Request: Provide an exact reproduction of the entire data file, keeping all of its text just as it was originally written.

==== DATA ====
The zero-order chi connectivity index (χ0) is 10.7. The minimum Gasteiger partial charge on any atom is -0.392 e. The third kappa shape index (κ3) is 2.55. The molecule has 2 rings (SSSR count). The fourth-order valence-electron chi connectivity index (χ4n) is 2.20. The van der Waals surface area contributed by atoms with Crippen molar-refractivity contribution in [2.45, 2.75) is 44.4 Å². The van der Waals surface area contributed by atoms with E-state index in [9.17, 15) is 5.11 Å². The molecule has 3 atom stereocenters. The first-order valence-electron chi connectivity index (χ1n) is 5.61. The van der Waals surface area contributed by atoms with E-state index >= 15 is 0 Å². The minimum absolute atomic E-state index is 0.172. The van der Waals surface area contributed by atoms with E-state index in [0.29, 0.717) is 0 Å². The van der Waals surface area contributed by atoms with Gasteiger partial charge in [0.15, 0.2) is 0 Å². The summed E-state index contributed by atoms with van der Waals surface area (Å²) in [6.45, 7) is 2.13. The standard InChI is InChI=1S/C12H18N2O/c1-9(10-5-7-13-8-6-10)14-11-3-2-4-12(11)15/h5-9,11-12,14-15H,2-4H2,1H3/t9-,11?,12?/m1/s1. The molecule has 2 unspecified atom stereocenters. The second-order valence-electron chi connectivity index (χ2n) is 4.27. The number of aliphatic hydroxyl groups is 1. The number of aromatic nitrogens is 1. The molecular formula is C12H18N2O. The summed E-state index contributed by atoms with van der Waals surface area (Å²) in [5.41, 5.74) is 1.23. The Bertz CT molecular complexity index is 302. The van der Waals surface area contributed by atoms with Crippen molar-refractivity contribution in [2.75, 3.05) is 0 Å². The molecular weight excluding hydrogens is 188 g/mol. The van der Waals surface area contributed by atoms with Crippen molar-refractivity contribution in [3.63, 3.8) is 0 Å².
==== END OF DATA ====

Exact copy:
The zero-order chi connectivity index (χ0) is 10.7. The minimum Gasteiger partial charge on any atom is -0.392 e. The third kappa shape index (κ3) is 2.55. The molecule has 2 rings (SSSR count). The fourth-order valence-electron chi connectivity index (χ4n) is 2.20. The van der Waals surface area contributed by atoms with Crippen molar-refractivity contribution in [2.45, 2.75) is 44.4 Å². The van der Waals surface area contributed by atoms with E-state index in [9.17, 15) is 5.11 Å². The molecule has 3 atom stereocenters. The first-order valence-electron chi connectivity index (χ1n) is 5.61. The van der Waals surface area contributed by atoms with E-state index >= 15 is 0 Å². The minimum absolute atomic E-state index is 0.172. The van der Waals surface area contributed by atoms with E-state index in [0.29, 0.717) is 0 Å². The van der Waals surface area contributed by atoms with Gasteiger partial charge in [0.15, 0.2) is 0 Å². The summed E-state index contributed by atoms with van der Waals surface area (Å²) in [6.45, 7) is 2.13. The standard InChI is InChI=1S/C12H18N2O/c1-9(10-5-7-13-8-6-10)14-11-3-2-4-12(11)15/h5-9,11-12,14-15H,2-4H2,1H3/t9-,11?,12?/m1/s1. The molecule has 2 unspecified atom stereocenters. The second-order valence-electron chi connectivity index (χ2n) is 4.27. The number of aliphatic hydroxyl groups is 1. The number of aromatic nitrogens is 1. The molecular formula is C12H18N2O. The summed E-state index contributed by atoms with van der Waals surface area (Å²) in [5.41, 5.74) is 1.23. The Bertz CT molecular complexity index is 302. The van der Waals surface area contributed by atoms with Crippen molar-refractivity contribution in [2.75, 3.05) is 0 Å². The molecular weight excluding hydrogens is 188 g/mol. The van der Waals surface area contributed by atoms with Crippen molar-refractivity contribution in [3.63, 3.8) is 0 Å².